in the books and not at all in the film, while Alex Jennings (winner of
    an Olivier for Mackintosh?s My Fair Lady in the West End) and Claire
    Moore played Mr and Mrs Banks. The West End production has yet to be cast.

    Rehearsals start next July, followed by an out-of-town tryout ?
    Mackintosh?s first ? leading to a December 15 London first night at the
    Prince Edward, one of Mackintosh?s seven West End theatres. ?We have to
    give the audience a show that delivers what you hope will happen when
    you come to see Mary Poppins,? says Schumacher, ?not just ride on the
    title.? But will the Disney-Mackintosh names by themselves sell tickets?
    ?Let?s put it this way,? smiles Mackintosh, ?I don?t think we?ll put
    anybody off.?

    Mary Poppins opens on December 15, 2004, at the Prince Edward, W1

    Matt Wolf is the London theatre critic for Variety
     
  7. chris

    chris Member

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    Here is a mention of two of the new song titles:

    For the theater production, the Oscar-winning score by American brothers Richard and Robert Sherman will feature a half-dozen or more new songs by the younger English songwriting team of George Stiles (music) and Anthony Drewe (lyrics).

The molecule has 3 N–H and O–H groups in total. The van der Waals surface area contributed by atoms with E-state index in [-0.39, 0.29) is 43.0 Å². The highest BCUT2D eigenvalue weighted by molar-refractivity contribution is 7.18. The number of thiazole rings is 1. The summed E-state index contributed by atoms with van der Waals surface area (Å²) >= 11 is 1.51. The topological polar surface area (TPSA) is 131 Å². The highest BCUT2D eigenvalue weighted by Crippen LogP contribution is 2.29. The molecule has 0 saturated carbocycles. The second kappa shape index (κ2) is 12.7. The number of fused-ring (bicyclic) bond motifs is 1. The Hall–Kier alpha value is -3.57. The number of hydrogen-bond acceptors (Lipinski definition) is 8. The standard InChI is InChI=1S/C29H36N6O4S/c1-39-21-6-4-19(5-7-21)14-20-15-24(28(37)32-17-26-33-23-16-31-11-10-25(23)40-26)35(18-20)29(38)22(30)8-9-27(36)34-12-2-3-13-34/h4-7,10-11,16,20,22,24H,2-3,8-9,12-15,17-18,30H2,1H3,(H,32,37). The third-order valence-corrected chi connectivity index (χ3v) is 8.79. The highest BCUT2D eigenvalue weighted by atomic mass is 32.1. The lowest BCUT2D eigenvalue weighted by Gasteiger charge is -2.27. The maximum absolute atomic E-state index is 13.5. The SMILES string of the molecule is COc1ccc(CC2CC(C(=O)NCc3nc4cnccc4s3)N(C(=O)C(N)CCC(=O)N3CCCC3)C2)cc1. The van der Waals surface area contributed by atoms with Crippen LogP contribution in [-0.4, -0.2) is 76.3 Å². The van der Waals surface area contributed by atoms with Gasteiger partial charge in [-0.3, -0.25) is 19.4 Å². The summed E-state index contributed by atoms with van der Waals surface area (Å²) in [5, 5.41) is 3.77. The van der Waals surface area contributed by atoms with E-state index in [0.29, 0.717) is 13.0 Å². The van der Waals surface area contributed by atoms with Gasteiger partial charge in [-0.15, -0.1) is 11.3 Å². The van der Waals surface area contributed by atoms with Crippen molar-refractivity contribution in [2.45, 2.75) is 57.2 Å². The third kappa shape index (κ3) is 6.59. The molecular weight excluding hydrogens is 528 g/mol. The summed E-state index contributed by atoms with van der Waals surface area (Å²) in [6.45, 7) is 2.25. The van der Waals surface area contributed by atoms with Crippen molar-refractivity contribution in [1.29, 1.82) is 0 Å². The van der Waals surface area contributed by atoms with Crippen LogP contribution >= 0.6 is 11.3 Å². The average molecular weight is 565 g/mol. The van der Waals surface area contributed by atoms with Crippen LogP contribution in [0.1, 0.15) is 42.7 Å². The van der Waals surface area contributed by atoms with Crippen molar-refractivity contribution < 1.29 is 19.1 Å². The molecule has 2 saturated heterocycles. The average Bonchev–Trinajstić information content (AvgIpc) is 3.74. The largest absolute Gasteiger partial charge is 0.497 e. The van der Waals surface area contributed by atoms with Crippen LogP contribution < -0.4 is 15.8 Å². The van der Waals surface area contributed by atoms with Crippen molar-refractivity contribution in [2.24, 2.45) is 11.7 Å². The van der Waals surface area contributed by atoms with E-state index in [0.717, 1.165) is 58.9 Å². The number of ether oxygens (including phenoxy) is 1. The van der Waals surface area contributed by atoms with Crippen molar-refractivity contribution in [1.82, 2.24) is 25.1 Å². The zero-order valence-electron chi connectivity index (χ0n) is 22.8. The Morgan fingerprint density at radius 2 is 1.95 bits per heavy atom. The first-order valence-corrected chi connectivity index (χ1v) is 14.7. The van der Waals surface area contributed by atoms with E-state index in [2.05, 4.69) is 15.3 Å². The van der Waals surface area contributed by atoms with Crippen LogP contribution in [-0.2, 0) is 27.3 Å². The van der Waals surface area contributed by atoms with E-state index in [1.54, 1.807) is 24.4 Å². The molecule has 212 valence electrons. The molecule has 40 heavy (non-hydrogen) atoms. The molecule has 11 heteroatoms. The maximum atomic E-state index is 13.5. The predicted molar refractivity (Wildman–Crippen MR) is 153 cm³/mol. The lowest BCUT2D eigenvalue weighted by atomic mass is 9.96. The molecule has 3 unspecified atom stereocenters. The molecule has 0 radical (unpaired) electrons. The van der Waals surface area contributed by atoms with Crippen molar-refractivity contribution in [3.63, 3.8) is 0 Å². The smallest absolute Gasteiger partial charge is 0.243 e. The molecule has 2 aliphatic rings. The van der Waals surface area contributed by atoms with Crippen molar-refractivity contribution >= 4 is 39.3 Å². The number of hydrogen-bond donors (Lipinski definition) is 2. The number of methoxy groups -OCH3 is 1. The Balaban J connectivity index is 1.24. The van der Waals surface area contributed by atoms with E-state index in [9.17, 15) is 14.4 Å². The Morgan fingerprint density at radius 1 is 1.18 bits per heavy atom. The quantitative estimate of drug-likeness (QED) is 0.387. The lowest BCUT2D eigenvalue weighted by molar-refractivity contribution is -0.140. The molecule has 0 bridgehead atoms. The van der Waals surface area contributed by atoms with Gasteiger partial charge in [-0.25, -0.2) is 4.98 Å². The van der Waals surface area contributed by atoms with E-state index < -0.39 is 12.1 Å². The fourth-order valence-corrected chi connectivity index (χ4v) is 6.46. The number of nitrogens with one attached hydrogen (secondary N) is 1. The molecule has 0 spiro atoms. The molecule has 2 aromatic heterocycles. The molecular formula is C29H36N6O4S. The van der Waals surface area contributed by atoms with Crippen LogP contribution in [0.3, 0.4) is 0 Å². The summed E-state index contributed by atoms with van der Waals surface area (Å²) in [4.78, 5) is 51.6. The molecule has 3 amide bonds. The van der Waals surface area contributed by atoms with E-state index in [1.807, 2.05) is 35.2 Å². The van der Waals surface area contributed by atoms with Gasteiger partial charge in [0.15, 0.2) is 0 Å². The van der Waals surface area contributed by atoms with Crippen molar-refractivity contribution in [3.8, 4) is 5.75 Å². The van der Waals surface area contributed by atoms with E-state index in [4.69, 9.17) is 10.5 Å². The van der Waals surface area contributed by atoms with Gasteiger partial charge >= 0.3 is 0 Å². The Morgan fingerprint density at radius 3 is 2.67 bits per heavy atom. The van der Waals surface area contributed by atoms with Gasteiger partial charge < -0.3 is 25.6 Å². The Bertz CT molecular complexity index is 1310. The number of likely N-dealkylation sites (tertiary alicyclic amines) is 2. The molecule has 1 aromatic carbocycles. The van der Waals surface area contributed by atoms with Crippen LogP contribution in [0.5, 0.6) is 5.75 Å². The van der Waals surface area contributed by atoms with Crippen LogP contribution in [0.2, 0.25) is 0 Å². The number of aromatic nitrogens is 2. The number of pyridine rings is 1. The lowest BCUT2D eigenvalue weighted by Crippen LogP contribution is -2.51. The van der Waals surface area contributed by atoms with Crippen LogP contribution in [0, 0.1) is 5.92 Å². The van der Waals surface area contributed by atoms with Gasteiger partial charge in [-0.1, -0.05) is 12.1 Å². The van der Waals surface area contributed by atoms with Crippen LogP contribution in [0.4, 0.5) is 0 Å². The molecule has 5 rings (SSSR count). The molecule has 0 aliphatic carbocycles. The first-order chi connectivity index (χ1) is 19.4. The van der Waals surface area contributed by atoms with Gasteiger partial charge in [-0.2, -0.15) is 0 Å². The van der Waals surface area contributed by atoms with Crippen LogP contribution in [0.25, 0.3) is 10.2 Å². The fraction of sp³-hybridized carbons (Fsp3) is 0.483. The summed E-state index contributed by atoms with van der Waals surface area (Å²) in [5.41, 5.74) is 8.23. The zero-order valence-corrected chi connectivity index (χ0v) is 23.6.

That means playgoers can expect "A Spoonful of Sugar" and the Oscar-winning best song "Chim Chim Cher-ee," as well as new numbers, several of which, "Brimstone and Treacle" and "Practically Perfect," already are generating a buzz.

    At a recent London read-through of the musical for an invited audience that included Disney CEO Michael Eisner, Drewe played Dick Van Dyke's screen role, Bert; two-time Olivier Award-winner Joanna Riding sang Mary Poppins.
     
  8. JeffNOrangeCounty

    JeffNOrangeCounty Member

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  9. chris

    chris Member

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    Wow. Thanks for the link, Jeff. That's exciting. Pretty site.

    I like the music preview that is playing, especially the part where Mary and Bert spell out the word Supercalifragilisticexpialidocious.